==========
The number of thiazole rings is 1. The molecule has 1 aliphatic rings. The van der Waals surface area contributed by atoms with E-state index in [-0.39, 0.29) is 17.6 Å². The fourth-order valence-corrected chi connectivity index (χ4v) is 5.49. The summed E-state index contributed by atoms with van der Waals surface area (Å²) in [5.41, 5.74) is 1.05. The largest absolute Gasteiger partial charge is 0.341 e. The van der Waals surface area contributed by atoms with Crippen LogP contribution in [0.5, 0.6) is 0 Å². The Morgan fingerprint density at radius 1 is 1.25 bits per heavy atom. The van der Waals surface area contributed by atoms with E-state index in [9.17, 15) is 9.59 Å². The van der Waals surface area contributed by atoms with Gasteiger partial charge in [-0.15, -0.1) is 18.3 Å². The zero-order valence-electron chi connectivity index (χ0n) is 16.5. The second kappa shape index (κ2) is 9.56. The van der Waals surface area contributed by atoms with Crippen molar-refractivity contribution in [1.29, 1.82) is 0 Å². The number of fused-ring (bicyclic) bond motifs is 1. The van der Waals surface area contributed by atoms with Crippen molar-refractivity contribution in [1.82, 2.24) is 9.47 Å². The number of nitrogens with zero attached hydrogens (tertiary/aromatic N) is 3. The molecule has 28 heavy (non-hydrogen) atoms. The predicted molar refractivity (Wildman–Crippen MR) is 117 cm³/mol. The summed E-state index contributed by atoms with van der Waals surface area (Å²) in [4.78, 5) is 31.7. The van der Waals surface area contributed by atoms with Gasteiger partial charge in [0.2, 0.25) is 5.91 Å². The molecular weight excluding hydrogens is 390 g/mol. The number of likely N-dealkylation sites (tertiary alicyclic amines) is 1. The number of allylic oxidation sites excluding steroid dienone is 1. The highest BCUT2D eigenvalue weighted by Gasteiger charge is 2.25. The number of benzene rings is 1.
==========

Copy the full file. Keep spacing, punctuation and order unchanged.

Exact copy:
The number of thiazole rings is 1. The molecule has 1 aliphatic rings. The van der Waals surface area contributed by atoms with E-state index in [-0.39, 0.29) is 17.6 Å². The fourth-order valence-corrected chi connectivity index (χ4v) is 5.49. The summed E-state index contributed by atoms with van der Waals surface area (Å²) in [5.41, 5.74) is 1.05. The largest absolute Gasteiger partial charge is 0.341 e. The van der Waals surface area contributed by atoms with Crippen LogP contribution in [0.5, 0.6) is 0 Å². The Morgan fingerprint density at radius 1 is 1.25 bits per heavy atom. The van der Waals surface area contributed by atoms with E-state index in [9.17, 15) is 9.59 Å². The van der Waals surface area contributed by atoms with Gasteiger partial charge in [-0.15, -0.1) is 18.3 Å². The zero-order valence-electron chi connectivity index (χ0n) is 16.5. The second kappa shape index (κ2) is 9.56. The van der Waals surface area contributed by atoms with Crippen molar-refractivity contribution in [1.29, 1.82) is 0 Å². The number of fused-ring (bicyclic) bond motifs is 1. The van der Waals surface area contributed by atoms with Crippen molar-refractivity contribution in [1.82, 2.24) is 9.47 Å². The number of nitrogens with zero attached hydrogens (tertiary/aromatic N) is 3. The molecule has 28 heavy (non-hydrogen) atoms. The predicted molar refractivity (Wildman–Crippen MR) is 117 cm³/mol. The summed E-state index contributed by atoms with van der Waals surface area (Å²) in [4.78, 5) is 31.7. The van der Waals surface area contributed by atoms with Gasteiger partial charge in [0.2, 0.25) is 5.91 Å². The molecular weight excluding hydrogens is 390 g/mol. The number of likely N-dealkylation sites (tertiary alicyclic amines) is 1. The number of allylic oxidation sites excluding steroid dienone is 1. The highest BCUT2D eigenvalue weighted by Gasteiger charge is 2.25. The number of benzene rings is 1.